A Message from the Superintendent of Schools
August 2, 2013
Welcome to the 2013-2014 School Year
Having finished my first month as Superintendent of Churchill County School District, I thank everyone for such a warm and sincere welcome. A special thanks to the Board of Trustees for selecting me to lead the school district as we continue on the path of education reform.
In many ways, schools today are not so much different than those of past generations. Students are still expected to come to school regularly and attend classes. They have homework assignments that need to be completed, books to read and papers to write. As students move from elementary to middle and high school they have the opportunity to participate in a variety of clubs, activities and athletics which help develop leadership skills and an understanding of how to work with others to attain a goal. However, education is continuing to evolve. The way students and teachers interact and access information is much different than in the past. Reading a book can be done using the physical book or an e-book read on a tablet, PC or Kindle. Audio books are available so that students who learn better through listening, can read and listen to materials at the same time. Assignments can be completed on a personal computing device and submitted to the teacher electronically.Teachers and students are able to interact with information in real time and have immediate access to events occurring across the globe through YouTube, FaceBook or Twitter. Education has become more focused and personalized to fit students’ needs and interests.
For years, people have talked about the need for schools to teach 21st Century skills. These skills are talked about as if the 21st Century was some futuristic time. The time is now. We are in the second decade of the 21st Century and these skills are required for today’s learners. The skills include the traditional core content outlined by the Common Core Standards, ensuring that students are learning the 3-Rs at high levels of understanding. Students need to develop information, media, and technology skills to enable them to connect and interact with the world around them. They need to be creative, critical thinkers, able to problem solve, communicate and collaborate with others. And, finally, students need to have the opportunity to learn career and life skills which teach leadership, accountability, self-direction and responsibility.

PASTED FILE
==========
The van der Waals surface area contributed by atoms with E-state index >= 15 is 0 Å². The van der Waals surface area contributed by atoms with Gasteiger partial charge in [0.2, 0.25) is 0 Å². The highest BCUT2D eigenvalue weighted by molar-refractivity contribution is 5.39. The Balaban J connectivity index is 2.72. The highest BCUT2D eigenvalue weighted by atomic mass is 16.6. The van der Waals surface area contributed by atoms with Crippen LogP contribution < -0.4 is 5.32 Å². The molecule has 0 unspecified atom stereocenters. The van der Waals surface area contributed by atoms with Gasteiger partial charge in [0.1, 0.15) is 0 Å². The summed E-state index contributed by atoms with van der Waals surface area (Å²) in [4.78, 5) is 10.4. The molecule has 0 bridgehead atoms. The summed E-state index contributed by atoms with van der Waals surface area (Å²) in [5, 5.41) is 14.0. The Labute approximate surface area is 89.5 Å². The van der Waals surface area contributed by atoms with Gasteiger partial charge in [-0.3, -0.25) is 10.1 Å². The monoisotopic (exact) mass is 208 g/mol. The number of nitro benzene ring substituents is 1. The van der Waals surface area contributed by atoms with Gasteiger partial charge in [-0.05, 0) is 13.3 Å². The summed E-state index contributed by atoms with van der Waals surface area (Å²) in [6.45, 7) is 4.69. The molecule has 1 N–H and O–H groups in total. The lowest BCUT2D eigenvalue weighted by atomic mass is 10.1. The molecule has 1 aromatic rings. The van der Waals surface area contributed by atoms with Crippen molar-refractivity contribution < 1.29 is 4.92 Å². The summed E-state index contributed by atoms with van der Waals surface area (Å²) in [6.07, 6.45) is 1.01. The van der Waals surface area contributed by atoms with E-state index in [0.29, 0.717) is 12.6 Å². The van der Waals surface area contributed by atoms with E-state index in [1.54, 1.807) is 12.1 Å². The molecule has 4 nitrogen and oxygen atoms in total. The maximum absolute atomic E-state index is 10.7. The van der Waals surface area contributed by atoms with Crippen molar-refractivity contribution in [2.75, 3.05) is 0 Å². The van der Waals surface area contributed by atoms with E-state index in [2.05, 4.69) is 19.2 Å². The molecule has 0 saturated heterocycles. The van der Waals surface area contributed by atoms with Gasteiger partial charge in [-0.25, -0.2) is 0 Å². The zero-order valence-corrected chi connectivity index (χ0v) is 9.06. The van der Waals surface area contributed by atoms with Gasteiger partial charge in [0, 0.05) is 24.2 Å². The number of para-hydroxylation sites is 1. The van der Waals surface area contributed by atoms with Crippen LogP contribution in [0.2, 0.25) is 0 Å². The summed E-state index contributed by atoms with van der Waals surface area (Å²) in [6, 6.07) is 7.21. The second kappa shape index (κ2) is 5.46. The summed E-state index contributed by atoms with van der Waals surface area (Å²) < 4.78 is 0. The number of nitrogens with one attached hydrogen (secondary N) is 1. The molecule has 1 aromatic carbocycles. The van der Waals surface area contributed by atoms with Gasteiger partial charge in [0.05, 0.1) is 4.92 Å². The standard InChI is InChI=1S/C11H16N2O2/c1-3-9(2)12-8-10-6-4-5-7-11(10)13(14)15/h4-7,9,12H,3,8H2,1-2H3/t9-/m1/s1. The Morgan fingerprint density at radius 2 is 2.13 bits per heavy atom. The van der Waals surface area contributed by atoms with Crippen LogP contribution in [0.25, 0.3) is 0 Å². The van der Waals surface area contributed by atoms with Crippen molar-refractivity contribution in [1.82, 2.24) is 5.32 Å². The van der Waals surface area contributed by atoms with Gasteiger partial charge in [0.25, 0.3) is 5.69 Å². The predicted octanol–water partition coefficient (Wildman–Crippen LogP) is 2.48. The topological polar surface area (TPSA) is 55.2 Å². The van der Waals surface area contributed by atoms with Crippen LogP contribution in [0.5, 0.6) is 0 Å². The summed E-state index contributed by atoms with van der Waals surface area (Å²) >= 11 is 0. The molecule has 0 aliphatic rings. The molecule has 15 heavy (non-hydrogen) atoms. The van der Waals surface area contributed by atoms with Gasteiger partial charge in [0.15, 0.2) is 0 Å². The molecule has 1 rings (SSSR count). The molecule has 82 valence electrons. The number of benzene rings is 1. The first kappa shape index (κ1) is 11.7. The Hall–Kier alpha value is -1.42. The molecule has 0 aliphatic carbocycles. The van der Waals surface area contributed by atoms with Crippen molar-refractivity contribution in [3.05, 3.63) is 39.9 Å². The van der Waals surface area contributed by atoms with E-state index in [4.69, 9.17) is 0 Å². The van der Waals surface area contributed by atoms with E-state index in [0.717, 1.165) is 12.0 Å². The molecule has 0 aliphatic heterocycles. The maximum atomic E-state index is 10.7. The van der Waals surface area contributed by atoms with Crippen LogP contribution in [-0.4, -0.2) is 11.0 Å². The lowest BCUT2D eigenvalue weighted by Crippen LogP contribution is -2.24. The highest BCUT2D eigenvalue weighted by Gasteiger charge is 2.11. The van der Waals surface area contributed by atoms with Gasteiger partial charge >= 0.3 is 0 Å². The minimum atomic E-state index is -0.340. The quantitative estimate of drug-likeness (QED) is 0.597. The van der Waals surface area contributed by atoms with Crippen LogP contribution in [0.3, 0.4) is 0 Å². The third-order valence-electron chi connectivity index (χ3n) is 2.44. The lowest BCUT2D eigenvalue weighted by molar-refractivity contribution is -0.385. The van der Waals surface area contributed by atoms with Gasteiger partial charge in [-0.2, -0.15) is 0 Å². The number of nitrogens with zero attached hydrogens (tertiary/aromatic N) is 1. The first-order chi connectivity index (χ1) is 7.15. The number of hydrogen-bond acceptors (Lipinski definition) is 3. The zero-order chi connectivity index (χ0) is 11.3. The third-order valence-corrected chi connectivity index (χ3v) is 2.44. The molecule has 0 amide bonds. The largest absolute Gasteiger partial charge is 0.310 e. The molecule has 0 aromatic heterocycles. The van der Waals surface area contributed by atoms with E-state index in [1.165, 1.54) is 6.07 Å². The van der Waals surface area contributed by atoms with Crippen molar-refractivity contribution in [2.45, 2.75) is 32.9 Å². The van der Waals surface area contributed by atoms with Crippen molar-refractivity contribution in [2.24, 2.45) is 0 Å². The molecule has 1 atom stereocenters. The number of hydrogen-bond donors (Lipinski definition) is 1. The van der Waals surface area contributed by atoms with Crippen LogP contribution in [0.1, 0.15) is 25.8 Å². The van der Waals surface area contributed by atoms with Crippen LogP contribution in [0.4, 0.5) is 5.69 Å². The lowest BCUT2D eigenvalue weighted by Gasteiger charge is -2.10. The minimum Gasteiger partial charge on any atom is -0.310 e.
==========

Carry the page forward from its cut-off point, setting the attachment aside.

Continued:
It is difficult to imagine what the world will be like when today’s kindergarten students graduate from high school. Looking back over the past thirteen years, cell phones were large and cumbersome, lap-tops were the new technology and any kind of tablet technology was unheard of. In the early 1900’s knowledge doubled every 100 years. By the end of WWII, knowledge doubled every 25 years. Currently, knowledge doubles every 13 months. Nano-technology is changing the way we perceive computing. It is increasingly difficult to identify what careers and technologies our current students will face in their future, yet it is imperative that we prepare them to adapt to their ever-changing environment. This is a huge challenge for our community and our schools, but one that is extremely important for the development of our students.
Thank you, again for the warm welcome I have received these past few weeks. I am looking forward to serving the students and families of Churchill County. Please feel free to stop by and say hello.
Dr. Sandra Sheldon, Superintendent